The art of being an expert



The Lacombe percent rule.

The probability that something good will happen is either 15-25% or 80-90%.

Consequence of Dudenhofer.

In the range from 40 to 60%, a response of 50% can be satisfied.


The sixth law of Kaiman.

If you are trying to predict what impact the macroeconomic policy will have on the economic order of a particular politician, do not believe what he says. Watch what he does.

Weyler’s law.

Nothing is impossible for a person who does not need to do it himself.

The second Weinberg law.

If builders built houses the way programmers write programs, the first flyer would destroy civilization.

The rule of Mars.

An expert is any person not from our city.

Rule of Warren.

The experts should take someone who believes that the work will take a very long time and will be very expensive.

Peters’s recommendation.

Guess the contract three times, and earn the reputation of an expert.

Schroeder’s Law.

Indecision is the basis of flexibility.

Berke rule.

Never put a task whose solution you do not know.

Consequence.

Set tasks for which you have a solution only.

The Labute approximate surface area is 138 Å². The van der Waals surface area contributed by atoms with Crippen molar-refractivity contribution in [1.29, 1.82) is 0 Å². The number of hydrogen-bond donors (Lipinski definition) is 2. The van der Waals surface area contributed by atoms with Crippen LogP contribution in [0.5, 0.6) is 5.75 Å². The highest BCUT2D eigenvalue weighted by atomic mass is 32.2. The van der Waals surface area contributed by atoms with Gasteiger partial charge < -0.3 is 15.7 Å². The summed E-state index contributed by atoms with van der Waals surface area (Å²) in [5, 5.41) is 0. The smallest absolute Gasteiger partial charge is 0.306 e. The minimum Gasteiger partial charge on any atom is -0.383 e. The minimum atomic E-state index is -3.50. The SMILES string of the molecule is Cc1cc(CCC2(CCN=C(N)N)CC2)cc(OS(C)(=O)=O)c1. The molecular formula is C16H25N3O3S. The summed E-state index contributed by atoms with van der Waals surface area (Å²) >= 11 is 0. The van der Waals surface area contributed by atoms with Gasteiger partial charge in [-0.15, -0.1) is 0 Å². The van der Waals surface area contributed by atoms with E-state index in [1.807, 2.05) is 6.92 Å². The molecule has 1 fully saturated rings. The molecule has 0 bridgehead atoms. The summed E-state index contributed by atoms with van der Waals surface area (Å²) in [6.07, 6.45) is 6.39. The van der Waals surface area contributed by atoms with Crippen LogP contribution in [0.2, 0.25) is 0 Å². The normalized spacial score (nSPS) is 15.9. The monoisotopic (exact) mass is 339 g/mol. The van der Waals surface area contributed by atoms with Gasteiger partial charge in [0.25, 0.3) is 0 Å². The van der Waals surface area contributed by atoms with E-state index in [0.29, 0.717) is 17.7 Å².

Aphorism of the Matzah.

Conclusion is the place in the text where you are tired of thinking.

Rule of the previous prediction of Fagin.

Unintelligibility is the exact science.

The first rule of history.

History does not repeat itself – historians repeat each other.

The laws of Dunlap’s physics.

1. Fact is a hardened opinion.

2. The facts soften under the influence of high temperatures and pressure.

3. True elastic.

Maxim Merkin.

If you doubt the forecast, say that this trend will take place in the next period.

Khalgren’s decision.

If you are trapped, fog.

Hawkins’ theory of progress.

Progress consists not in replacing the wrong theory with the correct one, but in replacing the wrong theory with the wrong one, but more refined.


Meyer’s Law.

Complicating is simple, simplistic – difficult.

The Law of Hleid.

Solve a difficult task for a lazy employee – he will find an easier way.

Hunt Law.

Any great idea has a flaw that is equal to or greater than the grandeur of this idea.

Hellon’s Razor.

Do not see malice in what is quite understandably stupid.



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